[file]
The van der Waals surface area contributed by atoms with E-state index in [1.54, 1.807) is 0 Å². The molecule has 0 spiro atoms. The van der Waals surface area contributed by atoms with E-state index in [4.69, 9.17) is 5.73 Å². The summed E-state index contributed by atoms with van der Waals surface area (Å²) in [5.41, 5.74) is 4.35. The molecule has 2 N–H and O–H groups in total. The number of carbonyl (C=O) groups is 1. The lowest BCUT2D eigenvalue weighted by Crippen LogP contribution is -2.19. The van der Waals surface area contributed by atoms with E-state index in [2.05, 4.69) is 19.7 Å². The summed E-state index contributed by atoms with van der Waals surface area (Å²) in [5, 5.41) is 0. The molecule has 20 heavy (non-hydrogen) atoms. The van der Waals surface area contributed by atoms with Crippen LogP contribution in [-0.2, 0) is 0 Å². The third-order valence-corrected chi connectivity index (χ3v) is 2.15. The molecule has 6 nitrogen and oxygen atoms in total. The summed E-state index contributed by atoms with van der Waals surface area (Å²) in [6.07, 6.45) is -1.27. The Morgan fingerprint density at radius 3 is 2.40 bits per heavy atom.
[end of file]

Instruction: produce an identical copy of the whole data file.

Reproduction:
The van der Waals surface area contributed by atoms with E-state index in [1.54, 1.807) is 0 Å². The molecule has 0 spiro atoms. The van der Waals surface area contributed by atoms with E-state index in [4.69, 9.17) is 5.73 Å². The summed E-state index contributed by atoms with van der Waals surface area (Å²) in [5.41, 5.74) is 4.35. The molecule has 2 N–H and O–H groups in total. The number of carbonyl (C=O) groups is 1. The lowest BCUT2D eigenvalue weighted by Crippen LogP contribution is -2.19. The van der Waals surface area contributed by atoms with E-state index in [2.05, 4.69) is 19.7 Å². The summed E-state index contributed by atoms with van der Waals surface area (Å²) in [5, 5.41) is 0. The molecule has 20 heavy (non-hydrogen) atoms. The van der Waals surface area contributed by atoms with Crippen LogP contribution in [-0.2, 0) is 0 Å². The third-order valence-corrected chi connectivity index (χ3v) is 2.15. The molecule has 6 nitrogen and oxygen atoms in total. The summed E-state index contributed by atoms with van der Waals surface area (Å²) in [6.07, 6.45) is -1.27. The Morgan fingerprint density at radius 3 is 2.40 bits per heavy atom.